Ross Wilkers

SHUTDOWN

Small biz vulnerability grows as shutdown continues

The partial government shutdown is now in week five and it continues to records as the longest-ever stoppage. It is causing all kinds of adjustments by contractors given how long many civilian agencies have been closed and likely will remain so.

Given the shutdown’s uneven but prolonged nature, analysts and market watchers see small government contractors in particular as fast-approaching the point where the impacts spread from the workers to the businesses themselves.

Professional Services Council CEO David Berteau described a dire set of choices some small firms face in a call with reporters Thursday. He said some small firms are telling PSC they are having to decide to “get rid of my employees and get to keep my money, or do I spend my money so I can keep my employees and then go out of business?”

But they may have another option. Chris Meissner, an Avascent principal who focuses on public sector IT, said some small businesses facing those existential questions could look to put themselves up for sale if the shutdown stretches their cash position too far.

“Some of the ones that have valuable contract positions might give room for a larger company to pick them up,” Meissner said. “I don’t think they’re looking for it, they might just end up in a dire enough situation where there’s few available options to maintain the company and its workers.”

It seems inevitable that the longer the shutdown goes, the “tens of thousands” number of lost contracting jobs as told to reporters Thursday by PSC will grow into the hundreds of thousands given the dual hits to business’ revenue and cash flow. As Meissner pointed out, some companies also may face an inability to pay health care costs for employees and that leads to existential questions as well.

Despite this shutdown being partial and the much-larger defense and intelligence budgets in place for the current fiscal year, the main reason this stoppage is particularly painful for many companies is certainly the length.

Whereas the 2013 full government shutdown was 16 days and one pay period, this current stoppage has now taken up two full pay periods. For contractors that means either entirely halted projects or ongoing critical work with unpaid invoices quickly piling up, both of which means money lost they likely will not see again.

In industry’s defense somewhat, Meissner did tell me that “companies have actually gotten pretty good at planning” for shorter disruptions like the one six years ago. Contractors and their agencies typically follow a fixed set of procedures to ensure both an orderly shutdown and orderly resumption of business-as-usual.

But this shutdown is not business-as-usual given the length will drive much of the pain for contractors as opposed to the pattern, he said.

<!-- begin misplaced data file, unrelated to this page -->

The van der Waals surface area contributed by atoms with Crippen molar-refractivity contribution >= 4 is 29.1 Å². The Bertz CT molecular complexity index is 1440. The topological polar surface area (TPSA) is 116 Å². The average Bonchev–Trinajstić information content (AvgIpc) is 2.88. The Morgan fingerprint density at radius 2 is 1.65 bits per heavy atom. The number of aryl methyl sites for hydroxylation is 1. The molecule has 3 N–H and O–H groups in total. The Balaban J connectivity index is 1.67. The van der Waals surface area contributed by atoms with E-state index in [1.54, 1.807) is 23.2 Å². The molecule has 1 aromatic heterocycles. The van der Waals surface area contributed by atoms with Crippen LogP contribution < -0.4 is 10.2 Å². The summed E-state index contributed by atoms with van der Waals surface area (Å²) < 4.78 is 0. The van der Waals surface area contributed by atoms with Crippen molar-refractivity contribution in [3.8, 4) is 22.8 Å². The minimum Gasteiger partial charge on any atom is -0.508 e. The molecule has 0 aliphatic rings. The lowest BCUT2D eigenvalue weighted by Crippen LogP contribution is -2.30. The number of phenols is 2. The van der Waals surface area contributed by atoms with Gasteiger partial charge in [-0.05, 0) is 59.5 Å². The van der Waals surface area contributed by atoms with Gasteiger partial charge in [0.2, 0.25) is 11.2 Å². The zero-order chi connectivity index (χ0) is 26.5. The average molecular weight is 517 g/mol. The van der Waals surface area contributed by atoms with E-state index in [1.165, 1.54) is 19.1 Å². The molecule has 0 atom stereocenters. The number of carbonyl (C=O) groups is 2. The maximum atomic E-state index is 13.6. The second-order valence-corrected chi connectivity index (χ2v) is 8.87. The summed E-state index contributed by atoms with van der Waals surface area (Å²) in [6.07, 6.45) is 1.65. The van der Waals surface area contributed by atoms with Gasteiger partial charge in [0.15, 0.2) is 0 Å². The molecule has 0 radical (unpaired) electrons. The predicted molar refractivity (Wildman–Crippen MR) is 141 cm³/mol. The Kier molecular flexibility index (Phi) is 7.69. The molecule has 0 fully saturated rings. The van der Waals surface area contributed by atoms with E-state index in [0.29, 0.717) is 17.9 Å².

“When we start to look at a month (or) a third of a fiscal quarter, now all of a sudden we’re talking about real concern, especially for publicly-traded companies who have quarterly obligations to report to investors,” Meissner said.

Starting next week, many publicly-held contractors will report financial results through to the end of February. We will be all ears.

The sample size of large public contracting companies is small, but their regulatory filings and disclosures help illustrate how all businesses take into account both budget and general political uncertainties in their planning. All public GovCon companies explain that as a risk factor for investors to take into account.

Take this disclosure in CACI International’s annual 10-K regulatory filing for instance.

Joey Cresta, public sector IT analyst at Technology Business Research, said the timing of this shutdown being in January might help some companies to an extent. Given the fact that “we know the shutdown has already been in effect for this first month of the year,” he said “vendors can bake that into their forecasts for annual performance.”

“It’s something they all plan for, it’s just far more front and center right now given the current situation,” Cresta added.

One other piece in every company’s planning approach is how they look at their customer mix, namely the share of revenue in defense and intelligence versus that of civilian. Meissner said to not discount the possibility of companies re-evaluating their exposure to some civilian agencies.

Include in that category those affected by the shutdown and whose funding is a subject of disagreement between both sides of the political aisle. Many civilian agencies have long been targeted for cuts by the Trump administration to create disagreements between them and Democratic lawmakers.

“The area of agreement seems to be national security and defense, and that seems to be able to get funded,” Meissner said.

About the Author

Ross Wilkers is a senior staff writer for Washington Technology. He can be reached at rwilkers@washingtontechnology.com. Follow him on Twitter: @rosswilkers. Also find and connect with him on LinkedIn.

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